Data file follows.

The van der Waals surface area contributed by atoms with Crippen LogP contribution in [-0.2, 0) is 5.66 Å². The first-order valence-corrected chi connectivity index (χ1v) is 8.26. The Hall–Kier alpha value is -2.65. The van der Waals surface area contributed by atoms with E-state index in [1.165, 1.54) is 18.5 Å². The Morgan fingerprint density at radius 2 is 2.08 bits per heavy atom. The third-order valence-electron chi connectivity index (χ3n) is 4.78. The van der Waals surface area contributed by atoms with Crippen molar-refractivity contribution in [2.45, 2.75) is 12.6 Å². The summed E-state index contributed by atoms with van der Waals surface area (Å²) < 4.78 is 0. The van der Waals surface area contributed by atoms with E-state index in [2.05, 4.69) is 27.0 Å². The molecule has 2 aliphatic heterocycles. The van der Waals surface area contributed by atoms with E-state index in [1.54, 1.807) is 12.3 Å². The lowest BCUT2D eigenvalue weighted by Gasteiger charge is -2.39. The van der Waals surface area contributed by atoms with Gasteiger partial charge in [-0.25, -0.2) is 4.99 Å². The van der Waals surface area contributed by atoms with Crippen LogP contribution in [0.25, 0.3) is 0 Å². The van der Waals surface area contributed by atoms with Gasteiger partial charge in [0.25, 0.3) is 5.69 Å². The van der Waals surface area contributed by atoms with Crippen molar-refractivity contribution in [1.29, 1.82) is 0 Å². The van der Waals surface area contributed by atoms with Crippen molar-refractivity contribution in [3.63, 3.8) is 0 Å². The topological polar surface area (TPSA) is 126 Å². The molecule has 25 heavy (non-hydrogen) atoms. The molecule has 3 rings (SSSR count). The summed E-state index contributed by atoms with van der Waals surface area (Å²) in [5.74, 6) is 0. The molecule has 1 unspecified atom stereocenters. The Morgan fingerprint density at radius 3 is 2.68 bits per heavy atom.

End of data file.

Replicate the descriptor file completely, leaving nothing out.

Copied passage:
The van der Waals surface area contributed by atoms with Crippen LogP contribution in [-0.2, 0) is 5.66 Å². The first-order valence-corrected chi connectivity index (χ1v) is 8.26. The Hall–Kier alpha value is -2.65. The van der Waals surface area contributed by atoms with E-state index in [1.165, 1.54) is 18.5 Å². The Morgan fingerprint density at radius 2 is 2.08 bits per heavy atom. The third-order valence-electron chi connectivity index (χ3n) is 4.78. The van der Waals surface area contributed by atoms with Crippen molar-refractivity contribution in [2.45, 2.75) is 12.6 Å². The summed E-state index contributed by atoms with van der Waals surface area (Å²) < 4.78 is 0. The van der Waals surface area contributed by atoms with E-state index in [2.05, 4.69) is 27.0 Å². The molecule has 2 aliphatic heterocycles. The van der Waals surface area contributed by atoms with E-state index in [1.54, 1.807) is 12.3 Å². The lowest BCUT2D eigenvalue weighted by Gasteiger charge is -2.39. The van der Waals surface area contributed by atoms with Gasteiger partial charge in [-0.25, -0.2) is 4.99 Å². The van der Waals surface area contributed by atoms with Crippen LogP contribution in [0.25, 0.3) is 0 Å². The van der Waals surface area contributed by atoms with Gasteiger partial charge in [0.25, 0.3) is 5.69 Å². The van der Waals surface area contributed by atoms with Crippen molar-refractivity contribution in [1.29, 1.82) is 0 Å². The van der Waals surface area contributed by atoms with Crippen molar-refractivity contribution in [3.63, 3.8) is 0 Å². The topological polar surface area (TPSA) is 126 Å². The molecule has 25 heavy (non-hydrogen) atoms. The molecule has 3 rings (SSSR count). The summed E-state index contributed by atoms with van der Waals surface area (Å²) in [5.74, 6) is 0. The molecule has 1 unspecified atom stereocenters. The Morgan fingerprint density at radius 3 is 2.68 bits per heavy atom.